To make a direct international call, first dial 00 or + (code to access international line) then the country code, the area code and local number. The country code for Austria is 43, Australia is 61, Norway 47, Great Britain is 44, USA and Canada 1, France 33, Germany 49…. To make a national call just dial area code and local telephone number.
ACE Emergency phone (24h available) +381 (0)64 24 76 311.
Important phone numbers in
Serbia: Police 192, Fire department 193, Ambulance 194, Road conditions 1987,
in Bosnia and Herzegovina: 122 for Police, 123 for Fire Department and 124 for Emergency Medical Care, Help on the road 1282/ 1285/ 1288, Emergency number 112
in Montenegro: 122 for Police, 123 for Fire Department and 124 for Emergency Medical Care, Help on the road 19807
in Croatia: 122 for Police, 123 for Fire Department and 124 for Emergency Medical Care, Help on the road 1987
In old Yugoslavia Serbo-Croatian, also called Serbo-Croat, Serbo-Croat-Bosnian was a South Slavic language and the primary language of Serbia, Croatia, Bosnia and Herzegovina, and Montenegro. It is a pluricentric language with four mutually intelligible standard varieties. Since the break up of Yugoslavia every new state defined its own language and now Montenegrin is official language in Montenegro, Serbian in Serbia, Bosnian in Bosnia and Herzegovina and Croatian in Croatia. However, all those languages are the same with difference in dialects.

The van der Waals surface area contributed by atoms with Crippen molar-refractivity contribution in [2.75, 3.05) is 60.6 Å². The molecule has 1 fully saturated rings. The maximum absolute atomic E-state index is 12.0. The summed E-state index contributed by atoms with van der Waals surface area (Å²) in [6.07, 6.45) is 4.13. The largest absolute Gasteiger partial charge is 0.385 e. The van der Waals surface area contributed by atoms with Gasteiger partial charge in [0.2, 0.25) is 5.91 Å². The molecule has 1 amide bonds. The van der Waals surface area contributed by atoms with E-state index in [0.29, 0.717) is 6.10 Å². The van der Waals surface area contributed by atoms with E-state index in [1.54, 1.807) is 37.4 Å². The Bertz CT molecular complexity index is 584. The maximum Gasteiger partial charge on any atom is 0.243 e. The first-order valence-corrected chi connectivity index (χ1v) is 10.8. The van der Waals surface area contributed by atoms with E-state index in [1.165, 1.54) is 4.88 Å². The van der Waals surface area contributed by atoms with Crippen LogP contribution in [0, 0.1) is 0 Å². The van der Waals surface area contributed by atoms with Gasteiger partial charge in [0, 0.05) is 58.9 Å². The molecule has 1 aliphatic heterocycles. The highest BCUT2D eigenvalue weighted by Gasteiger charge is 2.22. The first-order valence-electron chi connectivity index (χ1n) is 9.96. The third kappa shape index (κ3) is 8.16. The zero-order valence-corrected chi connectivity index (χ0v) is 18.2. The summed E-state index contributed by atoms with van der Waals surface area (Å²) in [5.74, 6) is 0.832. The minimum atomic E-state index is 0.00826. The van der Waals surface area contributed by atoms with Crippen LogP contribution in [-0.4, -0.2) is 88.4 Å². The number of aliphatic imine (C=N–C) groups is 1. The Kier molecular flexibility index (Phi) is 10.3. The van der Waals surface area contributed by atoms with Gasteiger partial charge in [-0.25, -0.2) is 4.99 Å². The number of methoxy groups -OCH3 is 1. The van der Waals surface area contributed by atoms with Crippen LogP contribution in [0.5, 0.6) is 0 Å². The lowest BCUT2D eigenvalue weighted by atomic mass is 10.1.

Travel insurance is highly recommended for all clients whilst on a tour organized by ACE. Clients together with their personal property including baggage are at all times solely at their own risk. Clients are wholly responsible for arranging their own insurance. Clients are responsible for ensuring that they are in possession of private Travel Insurance with protection for the full duration of the tour in respect of at least medical expenses, injury, death, repatriation, cancellation and curtailment, with adequate cover. Clients making their own arrangements should ensure that there is no exclusion clauses limiting protection for the type of activities included in their tour. Clients should satisfy themselves that any travel insurance is what they require and should arrange supplementary insurance if need be.
Before you come on the tour please read and respect ACE Responsible Tourism Policy
Meals other than those included in the itinerary are paid for separately by traveler. Examples of some costs are provided below:
- Coffee/ Tea- 0.8Euro
- Soft drink- 1 Euro
- Bottle of beer- 1-2 Euro
- Bottle of wine- 5-15 Euro
- Two course meal- 8-10 Euro
- Three course meal- 12-15 Euro
Local fares in small towns
- Coffee/ Tea- 1-3 Euro
- Soft drink- 1-3 Euro
- Bottle of beer- 2-3 Euro
- Bottle of wine- 5-20Euro
- Two course meal- 12-20 Euro
- Three course meal- 15-30 Euro
Fares in more tourist places such as Dubrovnik
Although entirely voluntary, tipping is a recognized part of life in this part of the world. Gratuities for the staff of the ACE Adventure is discretionally but always appreciated by the staff and we will be happy to provide guidelines.
- 10/06 – 24/06
- 15/07 – 29/07
- 16/09 – 30/09
- 28/10 – 11/11
- 1.380 eur
- 1.520 eur
- 1.380 eur
- 1.380 eur